SMX is all about SEO and user experience on your website and there was a wealth of valuable insights gained on what’s important to customer experience on web. We walked away from the digital conference with so much value and tons of takeaways that we can’t wait to implement not only for our incredible clients, but for ourselves as well!
We could literally spend all day geeking out about all we've learned and wanted to share our top takeaways to help level-up in this SEO game.
Below are our top 5 takeaways from SMX:
1 - Google Page Experience Update
This session, presented by John Mueller, a Webmaster Trends Analyst at Google, was all about the latest Google Page Experience Update.
Mobile-first indexing means that Google is currently using its smartphone bot to crawl websites. The traditional speed scores are no longer relevant - specifically, the desktop score.
When it comes to the Google Page Experience Update, there are 3 main factors to take into consideration:
- Largest Contentful Paint (LCP): basically, this is how long it takes to load the main content of your page, like the heading text or first image. Ideally, LCP should occur within 2.5 seconds.
- First Input Delay (FID): this is about interactivity, think: how long before a user can click a link, tap a button, or fill out a data point. Ideally, pages should have a FID of less than 100 milliseconds.
- Cumulative Layout Shift (CLS): Have you ever clicked on the wrong button because the layout updated or shifted mid-click? That’s what CLS measures. A good experience would have a CLS of less than 0.1.
Basically, what this means is that it’s critical to monitor your core web vitals in the search console and make sure your speed falls within an acceptable range. You should also get in the habit of using the page insights tool to check your competitor’s scores. You don’t necessarily have to “beat Google”, but if you can be faster than your competition, that increases your chances of ranking higher.
2 - Content Is Queen
There were a few sessions (Glenn Gabe and Dawn Anderson’s specifically,) that mentioned the importance of content.
EAT (expertise, authority and trust) is how Google measures your brand, therefore it directly affects your rankings on Google.
That’s why it’s critical to keep content in mind, and work to showcase your expertise through content on your website - as a way to start to rank higher.
Similarly, with BERT (one of the most important updates from Google, a machine-learning technique that increases the understanding of what users are searching for) context matters more and more. Processors are getting better at understanding what people are looking for, so it’s not just about having a strong title and description anymore. Content shouldn’t be written just for keywords, but for entire phrases, conversational patterns, and sentence structure.
By showcasing your expertise, optimizing text snippets and answering questions, you can use your website to position and showcase your expertise and rank higher.
3 - Schema Is Important
Take time to do a page-by-page appropriate schema. We promise, it’s worth it.
Both Schema.org and google have specific properties to identify content which is why it’s important to use these and industry-appropriate properties rather than implementing generic schema code to your entire website.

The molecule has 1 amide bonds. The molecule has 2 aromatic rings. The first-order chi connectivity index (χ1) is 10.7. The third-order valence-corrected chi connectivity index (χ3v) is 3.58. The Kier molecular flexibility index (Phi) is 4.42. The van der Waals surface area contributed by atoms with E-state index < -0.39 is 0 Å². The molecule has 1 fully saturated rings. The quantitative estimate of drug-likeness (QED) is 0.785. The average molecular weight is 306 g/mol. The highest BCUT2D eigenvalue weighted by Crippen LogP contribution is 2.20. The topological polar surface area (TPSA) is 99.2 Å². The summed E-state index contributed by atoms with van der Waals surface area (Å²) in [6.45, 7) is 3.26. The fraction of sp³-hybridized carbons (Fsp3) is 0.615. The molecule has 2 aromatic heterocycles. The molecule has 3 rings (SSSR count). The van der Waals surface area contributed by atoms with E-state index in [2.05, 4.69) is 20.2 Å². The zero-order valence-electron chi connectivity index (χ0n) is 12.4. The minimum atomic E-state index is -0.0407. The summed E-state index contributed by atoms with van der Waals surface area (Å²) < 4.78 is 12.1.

Google even has a tool to assist in creating this markup. (Sweet!)
The best part? >> Schema can ensure that the results showing in search contain reviews, questions and answers.
As we know from the takeaway above, that’s huge because that’s going to be the kind of content that starts to get you ranking as it builds your authority and trustworthiness!
4 - Agility Is Critical
A lot has changed because of the pandemic, Michael King reminded us during his session. Keeping in mind the buying and searching habits of your customers and how they've evolved this past year demonstrates why we need to be nimble in how we meet their needs.
It can’t be “all about analytics” - we really want to take the time to think about leveraging the first-party data available to us.
By doing so, we can best understand our customer’s journey and how we can meet their needs - strategically - across all channels.
5 - SEO Must Be Strategic Across Teams
It’s not enough for *just* the web team to understand SEO. SEO must be a strategic - and understood - effort across all teams: social, website and paid ads.
The whole company needs to be on board and aware of the work needed to execute the SEO strategy. Not to mention, the team needs to be aware of the value of having a strong content strategy, understanding the customer journey and how they both translate into good SEO.
With universal buy-in, there becomes a shared commitment to fixing issues and staying on top of the foundations of good SEO. It’s not a magic pill. It’s constant work.
Similarly, when we take the time to understand our client’s goals and how they measure success, we have the best ability to truly serve them.
Putting It All Together:
At the end of the day, SEO is an ongoing process. It never stops and there’s no “quick fix.”
We all know how much website and social media best practices have changed over the last decade; that’s not slowing down anytime soon, which means that this is something to be constantly keeping up with.
Good SEO requires effort - across teams - to stay on top of the changes and continue to implement best practices.
This is something that every business should be spending time on consistently. And while you won’t see immediate results overnight, you will start to see your efforts pay off in the long-run.
What do you think? How does SEO fit into your marketing strategy?
Share them with us in the comments below!